The Legislative Coordinating Commission’s Subcommittee on Minnesota Water Policy (formerly the Legislative Water Commission) is expecting to bring several clean water policy bills forward, including measures to:
- Provide incentives for healthy soil
- Ensure safe and sustainable drinking water
- Reduce over-use of salt to protect lakes, rivers, and groundwater
- Encourage efficient wastewater and storm-water technology and treatment
- Improve drinking water infrastructure
There is likely to be discussion about renewing the Legislative Water Commission, which had a sunset date of June 30, 2019. Although the LWC’s funding was approved, authority for continuation of the LWC was not included in the final compromise on the Environment Finance Bill. Since July 1, the Commission’s work has been carried out by the new Legislative Coordinating Commission (LCC) subcommittee on water policy.
In November 2019, DNR Commissioner Sara Strommen put the brakes on a proposal by a Lakeville railroad company to pump 500 million gallons of groundwater a year in Dakota County. The company would have worked with Water Train, an Oregon-based company that provides water by rail to municipal and government agencies in Colorado, Utah, and Arizona. The announcement took many by surprise and is expected to generate discussion in 2020 about ways to strengthen the state water use statute to make sure groundwater remains available within Minnesota to protect public safety and welfare.
In mid-January, Governor Walz announced he supports $300 million in bonding to replace and upgrade aging infrastructure and water treatment facilities across the state as part of his $2 million capital investment package. The Governor’s list includes:
- $25 million for water infrastructure grants and to increase lending capacity in the Clean Water and Drinking Water Revolving Funds
- $100 million for the Water Infrastructure Funding Program, for supplemental assistance grants to help communities build clean water and drinking infrastructure projects
- $75 million for the Point Source Implementation Program, for grants to help communities build wastewater, storm water, and drinking water treatment projects when the Minnesota Pollution Control Agency determines that higher levels of treatment are needed to meet water quality goals
- $15 million for grants to municipalities for stormwater infrastructure, with a focus on managing extreme weather events, and $5 million for infrastructure improvements to reduce inflow and infiltration into local and regional wastewater collection systems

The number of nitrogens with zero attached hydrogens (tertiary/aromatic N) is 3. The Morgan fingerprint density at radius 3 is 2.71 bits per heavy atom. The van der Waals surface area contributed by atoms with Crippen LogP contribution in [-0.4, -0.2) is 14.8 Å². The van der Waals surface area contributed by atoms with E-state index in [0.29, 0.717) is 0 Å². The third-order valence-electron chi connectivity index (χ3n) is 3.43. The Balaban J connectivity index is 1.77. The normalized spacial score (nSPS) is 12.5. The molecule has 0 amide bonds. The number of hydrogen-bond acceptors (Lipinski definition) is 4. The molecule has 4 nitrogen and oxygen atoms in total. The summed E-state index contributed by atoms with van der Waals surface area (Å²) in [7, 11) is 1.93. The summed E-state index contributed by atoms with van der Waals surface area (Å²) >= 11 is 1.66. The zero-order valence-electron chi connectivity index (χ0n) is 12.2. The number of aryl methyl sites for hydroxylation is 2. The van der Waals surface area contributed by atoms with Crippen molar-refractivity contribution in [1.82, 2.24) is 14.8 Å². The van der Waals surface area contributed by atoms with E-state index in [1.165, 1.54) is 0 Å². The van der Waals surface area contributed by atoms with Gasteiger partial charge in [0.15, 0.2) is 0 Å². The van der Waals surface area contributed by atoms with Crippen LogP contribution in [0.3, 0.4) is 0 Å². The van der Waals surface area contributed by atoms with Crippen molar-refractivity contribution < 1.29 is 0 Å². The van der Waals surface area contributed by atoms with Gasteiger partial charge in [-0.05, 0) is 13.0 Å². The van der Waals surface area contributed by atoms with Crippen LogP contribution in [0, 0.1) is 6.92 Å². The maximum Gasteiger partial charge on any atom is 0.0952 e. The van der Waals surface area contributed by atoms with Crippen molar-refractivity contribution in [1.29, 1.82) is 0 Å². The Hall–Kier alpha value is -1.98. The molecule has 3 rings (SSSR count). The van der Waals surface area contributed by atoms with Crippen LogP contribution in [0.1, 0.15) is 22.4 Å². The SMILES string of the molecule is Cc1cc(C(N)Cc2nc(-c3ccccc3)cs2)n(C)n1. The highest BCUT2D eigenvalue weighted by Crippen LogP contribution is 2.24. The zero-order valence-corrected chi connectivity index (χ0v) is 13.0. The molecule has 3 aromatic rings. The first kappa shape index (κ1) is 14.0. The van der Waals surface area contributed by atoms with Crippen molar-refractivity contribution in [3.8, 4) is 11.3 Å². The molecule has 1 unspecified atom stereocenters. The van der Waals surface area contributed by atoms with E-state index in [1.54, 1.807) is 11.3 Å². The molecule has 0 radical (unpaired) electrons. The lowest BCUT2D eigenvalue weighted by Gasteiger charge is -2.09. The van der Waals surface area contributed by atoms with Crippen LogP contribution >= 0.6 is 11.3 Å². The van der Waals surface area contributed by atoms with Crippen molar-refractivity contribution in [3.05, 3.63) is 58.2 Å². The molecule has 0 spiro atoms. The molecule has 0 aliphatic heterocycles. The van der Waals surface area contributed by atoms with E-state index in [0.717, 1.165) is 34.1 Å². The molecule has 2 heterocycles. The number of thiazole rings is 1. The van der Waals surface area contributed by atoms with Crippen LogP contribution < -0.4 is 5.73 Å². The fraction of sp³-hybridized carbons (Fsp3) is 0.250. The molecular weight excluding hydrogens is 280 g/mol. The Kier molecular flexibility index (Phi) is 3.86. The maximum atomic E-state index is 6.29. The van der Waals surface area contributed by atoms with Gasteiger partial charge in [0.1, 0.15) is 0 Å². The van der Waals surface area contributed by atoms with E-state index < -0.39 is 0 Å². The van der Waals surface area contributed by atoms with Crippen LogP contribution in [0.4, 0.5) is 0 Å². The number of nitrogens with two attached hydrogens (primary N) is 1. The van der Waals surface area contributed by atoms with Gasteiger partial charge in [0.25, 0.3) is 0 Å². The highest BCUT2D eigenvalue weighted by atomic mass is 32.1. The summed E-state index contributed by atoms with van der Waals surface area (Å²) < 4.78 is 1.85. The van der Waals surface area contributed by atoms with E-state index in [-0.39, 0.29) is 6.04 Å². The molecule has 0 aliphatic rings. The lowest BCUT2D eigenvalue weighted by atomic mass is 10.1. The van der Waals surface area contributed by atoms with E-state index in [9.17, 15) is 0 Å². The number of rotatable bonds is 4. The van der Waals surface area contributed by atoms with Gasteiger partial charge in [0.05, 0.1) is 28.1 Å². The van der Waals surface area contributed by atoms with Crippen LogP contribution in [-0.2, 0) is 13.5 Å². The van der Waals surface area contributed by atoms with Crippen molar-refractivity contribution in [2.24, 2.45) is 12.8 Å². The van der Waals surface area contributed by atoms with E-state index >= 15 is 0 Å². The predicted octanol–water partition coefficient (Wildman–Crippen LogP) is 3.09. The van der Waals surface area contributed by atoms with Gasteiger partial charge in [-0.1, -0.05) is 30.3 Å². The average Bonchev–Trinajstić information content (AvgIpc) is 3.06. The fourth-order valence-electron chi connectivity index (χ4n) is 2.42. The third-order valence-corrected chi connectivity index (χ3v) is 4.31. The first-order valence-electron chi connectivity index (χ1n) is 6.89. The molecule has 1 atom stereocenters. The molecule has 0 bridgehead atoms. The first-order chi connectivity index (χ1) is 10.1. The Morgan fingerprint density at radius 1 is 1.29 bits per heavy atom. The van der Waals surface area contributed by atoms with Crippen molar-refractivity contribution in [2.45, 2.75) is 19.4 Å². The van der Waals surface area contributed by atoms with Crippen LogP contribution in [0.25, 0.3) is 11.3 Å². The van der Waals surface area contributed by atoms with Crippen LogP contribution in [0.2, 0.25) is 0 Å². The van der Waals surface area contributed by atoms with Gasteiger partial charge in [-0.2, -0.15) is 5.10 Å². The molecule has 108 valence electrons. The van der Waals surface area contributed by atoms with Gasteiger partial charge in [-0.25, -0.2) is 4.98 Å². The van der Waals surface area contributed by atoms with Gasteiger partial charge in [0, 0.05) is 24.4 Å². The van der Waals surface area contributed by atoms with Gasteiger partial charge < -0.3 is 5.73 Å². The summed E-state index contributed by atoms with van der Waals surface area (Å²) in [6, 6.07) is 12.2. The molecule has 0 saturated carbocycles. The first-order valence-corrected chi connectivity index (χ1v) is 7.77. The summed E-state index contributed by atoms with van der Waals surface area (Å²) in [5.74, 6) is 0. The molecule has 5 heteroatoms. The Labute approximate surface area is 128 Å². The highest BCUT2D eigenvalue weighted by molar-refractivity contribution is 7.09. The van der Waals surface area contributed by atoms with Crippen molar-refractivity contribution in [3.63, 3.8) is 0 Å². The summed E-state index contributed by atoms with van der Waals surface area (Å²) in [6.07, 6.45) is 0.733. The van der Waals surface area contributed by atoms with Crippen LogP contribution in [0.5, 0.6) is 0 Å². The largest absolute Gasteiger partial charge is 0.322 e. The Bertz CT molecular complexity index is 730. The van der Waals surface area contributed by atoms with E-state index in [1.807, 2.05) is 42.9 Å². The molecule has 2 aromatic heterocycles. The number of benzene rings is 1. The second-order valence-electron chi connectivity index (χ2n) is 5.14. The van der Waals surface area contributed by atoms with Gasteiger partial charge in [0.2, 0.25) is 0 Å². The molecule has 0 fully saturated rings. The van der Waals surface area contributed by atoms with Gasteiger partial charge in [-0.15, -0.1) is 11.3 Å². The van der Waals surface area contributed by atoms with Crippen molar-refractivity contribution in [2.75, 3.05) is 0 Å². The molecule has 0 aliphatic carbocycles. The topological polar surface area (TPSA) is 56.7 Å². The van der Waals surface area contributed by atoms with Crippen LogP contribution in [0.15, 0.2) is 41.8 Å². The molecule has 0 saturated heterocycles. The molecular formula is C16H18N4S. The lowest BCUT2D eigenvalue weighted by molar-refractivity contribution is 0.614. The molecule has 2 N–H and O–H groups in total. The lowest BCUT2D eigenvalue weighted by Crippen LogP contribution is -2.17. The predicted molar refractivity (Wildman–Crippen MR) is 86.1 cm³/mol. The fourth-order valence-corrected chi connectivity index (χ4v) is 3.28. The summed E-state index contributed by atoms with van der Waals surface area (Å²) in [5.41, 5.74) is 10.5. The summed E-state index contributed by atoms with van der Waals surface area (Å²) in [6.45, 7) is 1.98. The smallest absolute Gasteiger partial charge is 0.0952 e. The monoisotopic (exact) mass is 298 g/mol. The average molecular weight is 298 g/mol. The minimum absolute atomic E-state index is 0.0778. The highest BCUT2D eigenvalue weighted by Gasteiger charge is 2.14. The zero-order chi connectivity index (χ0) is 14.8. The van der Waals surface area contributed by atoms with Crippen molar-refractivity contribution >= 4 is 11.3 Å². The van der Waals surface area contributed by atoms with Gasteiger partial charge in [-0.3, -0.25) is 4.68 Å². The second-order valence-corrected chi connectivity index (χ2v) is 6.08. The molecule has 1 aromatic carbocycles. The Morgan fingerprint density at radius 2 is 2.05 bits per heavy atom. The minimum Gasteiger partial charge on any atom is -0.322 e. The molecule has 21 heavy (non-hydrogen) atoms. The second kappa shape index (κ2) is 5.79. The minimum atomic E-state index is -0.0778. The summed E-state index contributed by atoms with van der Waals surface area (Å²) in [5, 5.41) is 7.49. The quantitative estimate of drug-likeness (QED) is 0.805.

- $16.5 million for the Minnesota Conservation Reserve Enhancement Program (CREP) to acquire permanent easements in ecologically sensitive areas for improved water quality and wildlife habitat
Chronic Wasting Disease
The ongoing spread of chronic wasting disease (CWD) is expected to be revisited. By late 2019, there were 76 confirmed cases of CWD in Minnesota wild deer. Minnesota wildlife officials say three of the four CWD outbreaks among Minnesota’s wild deer are likely to trace back to infected deer farm animals. Most recently, CWD was identified in December on a small deer farm in Douglas County and on a related deer farm in eastern Pine County in January. Legislators are expected to look at ways to manage these and other CWD issues, such as more and better ways to dispose of deer remains and faster CWD testing of hunter-harvested deer.
Game & Fish
Senate Republican environmental chairs have signaled they will bring back some game and fish proposals that have been controversial in the past, including:
- Lowering the statewide walleye bag limit from six to four
- Opening state waters to two-line fishing
- Opening Minnesota to importation of minnows from bait suppliers outside the state
No Child Left Inside
Last year, a new $1.2 million “No Child Left Inside” grant program was enacted with the idea of connecting kids to fishing, hunting, and other outdoor activities. The program has been highly popular with schools, nonprofits, and organizations looking for opportunities to get kids outside. Requests have far exceeded available funds, and legislators are expected to look at extending the program in 2020.